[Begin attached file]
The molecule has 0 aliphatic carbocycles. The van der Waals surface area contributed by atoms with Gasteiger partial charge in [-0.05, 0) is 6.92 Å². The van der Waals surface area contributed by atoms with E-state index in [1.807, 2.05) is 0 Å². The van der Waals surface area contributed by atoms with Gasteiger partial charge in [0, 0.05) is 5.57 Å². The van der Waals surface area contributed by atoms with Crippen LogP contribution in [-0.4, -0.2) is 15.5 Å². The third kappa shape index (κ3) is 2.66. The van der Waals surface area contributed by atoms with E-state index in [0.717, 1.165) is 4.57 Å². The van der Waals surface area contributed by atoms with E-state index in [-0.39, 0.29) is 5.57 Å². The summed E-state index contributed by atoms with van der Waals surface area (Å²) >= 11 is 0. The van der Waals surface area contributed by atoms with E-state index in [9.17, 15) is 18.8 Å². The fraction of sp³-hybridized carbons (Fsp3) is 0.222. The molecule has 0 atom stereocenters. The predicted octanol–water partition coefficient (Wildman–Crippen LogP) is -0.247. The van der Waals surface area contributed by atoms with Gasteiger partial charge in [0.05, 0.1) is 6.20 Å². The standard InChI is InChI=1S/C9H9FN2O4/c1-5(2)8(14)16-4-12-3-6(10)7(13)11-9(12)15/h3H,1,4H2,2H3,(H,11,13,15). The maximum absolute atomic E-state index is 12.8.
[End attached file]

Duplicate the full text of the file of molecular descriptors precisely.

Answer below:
The molecule has 0 aliphatic carbocycles. The van der Waals surface area contributed by atoms with Gasteiger partial charge in [-0.05, 0) is 6.92 Å². The van der Waals surface area contributed by atoms with E-state index in [1.807, 2.05) is 0 Å². The van der Waals surface area contributed by atoms with Gasteiger partial charge in [0, 0.05) is 5.57 Å². The van der Waals surface area contributed by atoms with Crippen LogP contribution in [-0.4, -0.2) is 15.5 Å². The third kappa shape index (κ3) is 2.66. The van der Waals surface area contributed by atoms with E-state index in [0.717, 1.165) is 4.57 Å². The van der Waals surface area contributed by atoms with E-state index in [-0.39, 0.29) is 5.57 Å². The summed E-state index contributed by atoms with van der Waals surface area (Å²) >= 11 is 0. The van der Waals surface area contributed by atoms with E-state index in [9.17, 15) is 18.8 Å². The fraction of sp³-hybridized carbons (Fsp3) is 0.222. The molecule has 0 atom stereocenters. The predicted octanol–water partition coefficient (Wildman–Crippen LogP) is -0.247. The van der Waals surface area contributed by atoms with Gasteiger partial charge in [0.05, 0.1) is 6.20 Å². The standard InChI is InChI=1S/C9H9FN2O4/c1-5(2)8(14)16-4-12-3-6(10)7(13)11-9(12)15/h3H,1,4H2,2H3,(H,11,13,15). The maximum absolute atomic E-state index is 12.8.